The line that conquered Europe’s rivers by sheer weight of numbers, launching so many ship it made the Guinness Book of Records, has now announced a record six new ocean ships.

Viking Cruises ordered the extension to its successful luxury fleet from Italian shipyard Fincantieri in a deal that raises the company’s total ocean order and options to 16.

That’s the highest-ever for a shipyard from a single owner, and ensures Viking as the king of small ship.

Viking is expected to base a ship here at the year’s end.

The six new ships are expected to be delivered in 2024, 2025, 2026 and 2027.

The announcement comes just prior to the naming of Viking’s fourth ocean ship, Viking Sun, in Shanghai today.

She visited Sydney last month and created a huge wave of interest.

Viking Sun is on a sold-out 141-day world cruise from Miami to London, and its stop in Shanghai will mark the first time one of Viking’s ocean ships has called in China.

Like the river fleet, it is Viking’s proud boast is that its ships are virtually the same – allowing guests to feel at home wherever they sail.

The all-veranda ocean ships have a gross tonnage of 47,800 tons, have 465 staterooms and host 930 guests. Viking’s ocean fleet also includes Viking Star, Viking Sea and Viking Sky. They will be joined by Viking Orion  – which will sail in Australia at year’s end – and Viking Jupiter in 2019.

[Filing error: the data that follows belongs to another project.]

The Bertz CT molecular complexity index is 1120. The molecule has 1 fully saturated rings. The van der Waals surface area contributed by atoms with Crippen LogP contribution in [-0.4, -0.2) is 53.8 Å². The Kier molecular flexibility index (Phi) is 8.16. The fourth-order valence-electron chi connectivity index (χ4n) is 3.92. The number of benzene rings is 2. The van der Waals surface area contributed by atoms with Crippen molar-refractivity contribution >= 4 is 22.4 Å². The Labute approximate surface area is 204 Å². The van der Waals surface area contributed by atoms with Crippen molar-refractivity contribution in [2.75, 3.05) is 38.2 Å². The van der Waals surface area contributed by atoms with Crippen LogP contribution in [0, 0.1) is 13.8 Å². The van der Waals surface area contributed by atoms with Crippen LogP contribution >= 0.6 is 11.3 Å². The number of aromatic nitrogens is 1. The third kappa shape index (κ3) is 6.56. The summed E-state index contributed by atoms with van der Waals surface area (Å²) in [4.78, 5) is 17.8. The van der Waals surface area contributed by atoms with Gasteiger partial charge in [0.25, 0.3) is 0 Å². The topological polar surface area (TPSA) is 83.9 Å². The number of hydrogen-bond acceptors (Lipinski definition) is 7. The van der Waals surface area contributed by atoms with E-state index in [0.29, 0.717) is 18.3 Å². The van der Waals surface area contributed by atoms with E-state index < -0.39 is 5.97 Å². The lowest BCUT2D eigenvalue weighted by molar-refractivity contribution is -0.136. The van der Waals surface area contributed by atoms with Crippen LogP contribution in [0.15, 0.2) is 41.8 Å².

Ten additional ships are now on order for delivery starting in 2021, which will bring Viking’s ocean fleet to 16 ships by 2027.

Viking’s counter-cyclical boast is that it has no kids, and no waterslides.

“When we launched our first ocean ship in 2015, we set out to reinvent ocean cruising,” Viking chairman Torstein Hagen said in a statement accompanying the announcement. “We focus on the destination, and we do not cram our ships with gimmicks and water slides.”

Meanwhile, in another move that demonstrates the growth in the small ship sector, French cruise company Ponant is adding two more luxury expedition cruise ships to the four it already has on order at Vard. And like the Viking fleet, they are almost identical.

All ships will be fitted with a “Blue Eye” multi-sensorial underwater lounge, a major innovation, that will allow passengers to discover and experience the underwater world via two portholes in the form of cetaceous eyes, looking out onto the sea bed.